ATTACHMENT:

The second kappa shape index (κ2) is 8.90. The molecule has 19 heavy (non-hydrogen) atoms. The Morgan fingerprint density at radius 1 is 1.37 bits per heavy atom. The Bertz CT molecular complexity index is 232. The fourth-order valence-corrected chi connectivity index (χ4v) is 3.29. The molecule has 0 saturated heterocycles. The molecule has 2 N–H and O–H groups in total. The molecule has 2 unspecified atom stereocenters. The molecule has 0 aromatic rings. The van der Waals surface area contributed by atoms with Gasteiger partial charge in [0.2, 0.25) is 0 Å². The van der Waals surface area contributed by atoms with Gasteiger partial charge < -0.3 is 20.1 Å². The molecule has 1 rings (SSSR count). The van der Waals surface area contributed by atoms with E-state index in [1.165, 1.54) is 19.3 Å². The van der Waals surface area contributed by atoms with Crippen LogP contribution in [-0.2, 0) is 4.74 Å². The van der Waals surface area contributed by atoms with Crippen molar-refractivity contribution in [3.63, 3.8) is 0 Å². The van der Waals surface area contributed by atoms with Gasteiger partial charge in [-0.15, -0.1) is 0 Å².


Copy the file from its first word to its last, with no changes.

The second kappa shape index (κ2) is 8.90. The molecule has 19 heavy (non-hydrogen) atoms. The Morgan fingerprint density at radius 1 is 1.37 bits per heavy atom. The Bertz CT molecular complexity index is 232. The fourth-order valence-corrected chi connectivity index (χ4v) is 3.29. The molecule has 0 saturated heterocycles. The molecule has 2 N–H and O–H groups in total. The molecule has 2 unspecified atom stereocenters. The molecule has 0 aromatic rings. The van der Waals surface area contributed by atoms with Gasteiger partial charge in [0.2, 0.25) is 0 Å². The van der Waals surface area contributed by atoms with Gasteiger partial charge < -0.3 is 20.1 Å². The molecule has 1 rings (SSSR count). The van der Waals surface area contributed by atoms with E-state index in [1.165, 1.54) is 19.3 Å². The van der Waals surface area contributed by atoms with Crippen LogP contribution in [-0.2, 0) is 4.74 Å². The van der Waals surface area contributed by atoms with Crippen molar-refractivity contribution in [3.63, 3.8) is 0 Å². The van der Waals surface area contributed by atoms with Gasteiger partial charge in [-0.15, -0.1) is 0 Å².